Dominant China not counting chickens in Japan Open yet

Discussion in 'Korean Open 2004 / Japan Open 2004' started by ants, Apr 10, 2004.

  1. ants

    ants Regular Member

    Jul 19, 2002
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    Entrepreneur , Modern Nomad
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    TOKYO: China are in four out of the five finals in the US$180,000 Japan Open. But they will not find it easy to win even one title at the National Yoyogi Gymnasium today. The quality of the opponents is such.

    World number five Bao Chunlai finally got the better of his more illustrious team mate Lin Dan with a 15-13, 15-10 win to reach the men's singles final.

    The 21-year-old Chunlai had lost to Lin Dan in three occasions since winning the Danish Open in 2001. The recent defeat was at the Swiss Open final.

    But he will have to snuff off a strong challenge from Singaporean Ronald Susilo in the final today. Ronald is on fire in the five-star tournament and will be going all out to win his biggest career win.

    He reached the final after eliminating South Korean Park Tae-sang 13-15, 15-10, 15-11.

    The world number 15 Ronald however, has lost in the last three meetings to Chunlai.

    Chunlai, who has only beaten Lin Dan in the short-lived seven point, best-of-five games system, said: “Lin Dan integrated himself quicker than I did to the 15-point system. That's why he has been winning recently.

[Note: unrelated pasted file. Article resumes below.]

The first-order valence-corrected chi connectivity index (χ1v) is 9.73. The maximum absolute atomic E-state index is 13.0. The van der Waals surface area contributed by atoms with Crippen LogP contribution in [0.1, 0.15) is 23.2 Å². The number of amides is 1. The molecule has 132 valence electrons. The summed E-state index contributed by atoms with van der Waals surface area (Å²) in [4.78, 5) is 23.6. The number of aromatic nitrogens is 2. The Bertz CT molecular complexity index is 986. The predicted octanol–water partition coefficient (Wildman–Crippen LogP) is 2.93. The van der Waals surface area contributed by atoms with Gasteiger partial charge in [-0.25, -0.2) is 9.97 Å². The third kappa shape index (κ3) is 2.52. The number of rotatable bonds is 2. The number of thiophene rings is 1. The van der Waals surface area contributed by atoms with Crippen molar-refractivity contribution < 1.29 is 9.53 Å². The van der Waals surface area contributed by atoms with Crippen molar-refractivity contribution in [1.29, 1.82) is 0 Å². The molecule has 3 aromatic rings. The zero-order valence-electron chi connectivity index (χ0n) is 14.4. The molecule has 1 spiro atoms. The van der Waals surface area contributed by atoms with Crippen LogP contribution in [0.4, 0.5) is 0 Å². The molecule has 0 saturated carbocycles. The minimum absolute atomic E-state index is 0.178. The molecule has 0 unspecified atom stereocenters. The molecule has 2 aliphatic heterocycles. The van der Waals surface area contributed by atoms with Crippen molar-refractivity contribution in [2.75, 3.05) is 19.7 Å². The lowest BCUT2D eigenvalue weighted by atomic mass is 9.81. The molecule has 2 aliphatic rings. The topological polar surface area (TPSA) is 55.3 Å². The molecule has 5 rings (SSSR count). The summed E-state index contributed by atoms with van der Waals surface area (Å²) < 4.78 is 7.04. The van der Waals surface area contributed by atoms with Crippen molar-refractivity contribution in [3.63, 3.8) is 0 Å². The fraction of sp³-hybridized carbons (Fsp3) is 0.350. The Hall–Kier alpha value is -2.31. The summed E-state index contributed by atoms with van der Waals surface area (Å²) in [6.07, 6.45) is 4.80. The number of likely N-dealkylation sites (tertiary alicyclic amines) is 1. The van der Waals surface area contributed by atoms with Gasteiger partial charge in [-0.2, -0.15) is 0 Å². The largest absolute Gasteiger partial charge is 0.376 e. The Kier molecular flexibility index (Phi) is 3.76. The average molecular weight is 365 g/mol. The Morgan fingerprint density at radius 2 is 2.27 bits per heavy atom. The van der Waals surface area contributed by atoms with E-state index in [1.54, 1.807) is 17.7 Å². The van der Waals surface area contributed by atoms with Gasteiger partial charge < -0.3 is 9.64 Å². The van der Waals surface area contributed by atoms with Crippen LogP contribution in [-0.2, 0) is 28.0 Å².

“Everybody in our team says Lin Dan is in his best form right now. We practice with each other a lot and we know each other very well. It depends on who can keep calm and today I did it better. That's why I beat him,” he said.

    Lin Dan, who took the Hong Kong Open, the China Open, the Swiss Open and the All-England besides being unbeaten in five matches in the Thomas Cup qualifiers, was not overly concerned about the end of his winning streak.

    “It could happen at any time, it's natural. Sometimes you win, sometimes you lose,” he said.

    Elsewhere, it will be an interesting battle in the men's doubles final between China's Cai Yun-Fu Haifeng and second seed South Korean Kim Dong-moon-Ha Tae-kwon.

    For the first time in a very long while, China will be strongly threatened in both the women's singles and doubles event.

    Holland's Mia Audina, who upset second seed Zhou Mi of China 11-4, 2-11, 11-4 will take on China's Gong Ruina in the women's singles final today.

    In the women's doubles, Ra Kyung-min-Lee Kyung-won of South Korea, who upset second seed Yang Wei-Zhang Jiewen of China, will play another Chinese Wei Yili-Zhao Tingting.


    Men's singles: Bao Chunlai (Chn) bt Lin Dan (Chn) 15-13, 15-10; Ronald Susilo (Sin) bt Park Tae-sang (Kor) 13-15, 15-10, 15-11.

    Men's doubles: Cai Yun-Fu Haifeng (Chn) bt Flandi Limpele-Eng Hian (Ina) 15-8, 15-11; Kim Dong-moon-Ha Tae-kwon (Kor) bt Luluk Hadiyanto-Alven Yulianto (Ina) 15-9, 15-9

    Women's singles: Gong Ruina (Chn) bt Zhang Ning (Chn) 11-0, 11-6; Mia Audina (Ned) bt Zhou Mi (Chn) 11-4, 2-11, 11-4.

    Women's doubles: Wei Yili-Zhao Tingting (Chn) bt Chien Yu-chin-Cheng Wen-hsing (Tpe) 17-15, 15-11; Ra Kyung-min-Lee Kyung-won (Kor) bt Yang Wei-Zhang Jiewen (Chn) 15-3, 15-3.

    Mixed doubles: Nova Widianto-Vita Marissa (Ina) bt Jens Eriksen-Mette Scholdager (Den) 15-5, 15-12; Sudket Prapakamol-Saralee Thungthongkam (Tha) bt Chen Qiqiu-Zhao Tingting (Chn) 9-15, 15-2, 15-2


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